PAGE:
The Internet is entering a Second Era. The first was the Internet of Information, and with blockchain we are entering the Internet of Value. But where are the most important opportunities and how do we anticipate and harness these seismic shifts?
For the last few decades we’ve had the Internet of information: a platform for everyone to publish and distribute information. Though it transformed how we communicate, its impact on business, commerce and prosperity ended up being quite limited. Why? Establishing identity and trust online still requires validation from a trusted third party like a bank, government, credit card company or big technology company. There are many drawbacks to relying heavily on intermediaries to secure our relationships. For one, they are centralized, making them vulnerable to attack or failure. They add cost and friction to our economy for consumers and businesses alike. They exclude 2 billion people from the global financial system. They capture vast amounts of data about citizens and organizations — which can undermine privacy, corrosive to a free society. Most troubling, power and prosperity are channelled to those who already have it. The upshot is that there is wealth creation but declining prosperity and the largesse of the digital age is being captured asymmetrically.
Today we’re seeing the rise of the Internet of Value. At the core is the biggest innovation in computer science in a generation — the technology underlying the digital currency networks like Bitcoin and Ethereum — the blockchain. This technology platform is open and programmable, leading to an explosion of innovation, including support from the technology sector, the Linux Foundation, the banking sector, global governments, and business leaders everywhere. Blockchain holds the potential to unleash countless new applications and as yet unrealized capabilities that have the potential to transform everything in the next 25 years.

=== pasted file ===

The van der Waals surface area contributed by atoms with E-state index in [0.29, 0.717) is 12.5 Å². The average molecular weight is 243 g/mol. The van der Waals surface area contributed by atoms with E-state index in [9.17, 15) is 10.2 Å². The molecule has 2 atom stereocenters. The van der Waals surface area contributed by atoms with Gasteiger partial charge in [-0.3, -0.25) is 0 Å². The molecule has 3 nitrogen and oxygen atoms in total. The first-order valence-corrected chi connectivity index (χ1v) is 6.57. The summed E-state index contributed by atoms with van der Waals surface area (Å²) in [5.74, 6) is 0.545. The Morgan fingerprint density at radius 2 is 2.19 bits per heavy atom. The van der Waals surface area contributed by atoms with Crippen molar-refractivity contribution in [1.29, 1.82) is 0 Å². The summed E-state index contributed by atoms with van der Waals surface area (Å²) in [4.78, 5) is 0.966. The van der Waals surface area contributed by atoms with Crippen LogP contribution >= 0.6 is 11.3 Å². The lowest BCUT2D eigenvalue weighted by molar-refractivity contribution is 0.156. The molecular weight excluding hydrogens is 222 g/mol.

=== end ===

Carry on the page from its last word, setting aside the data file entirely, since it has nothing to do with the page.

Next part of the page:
Broadly speaking, blockchain technology describes a distributed, highly secure platform, ledger or database where value – everything from money, stocks, bonds, intellectual property, and deeds, to music, art and even votes – can be stored and exchanged without powerful intermediaries. Trust and collective self-interest, hard-coded into this new native digital medium for value, ensures the safety, security and reliability of commerce online. Trust is programmed into the technology, and is achieved not by big institutions but by cryptography, collaboration and clever code. Moreover, it is incredibly malleable to suit the many challenges of different industries and institutions. Public blockchains, such as Bitcoin and Ethereum, could open the doors to the worlds unbanked, whereas private blockchains (like those being advanced by leaders on Wall Street) could remove hundreds of billions of dollars from financial infrastructure, making the industry faster, more efficient, more secure, and less risky.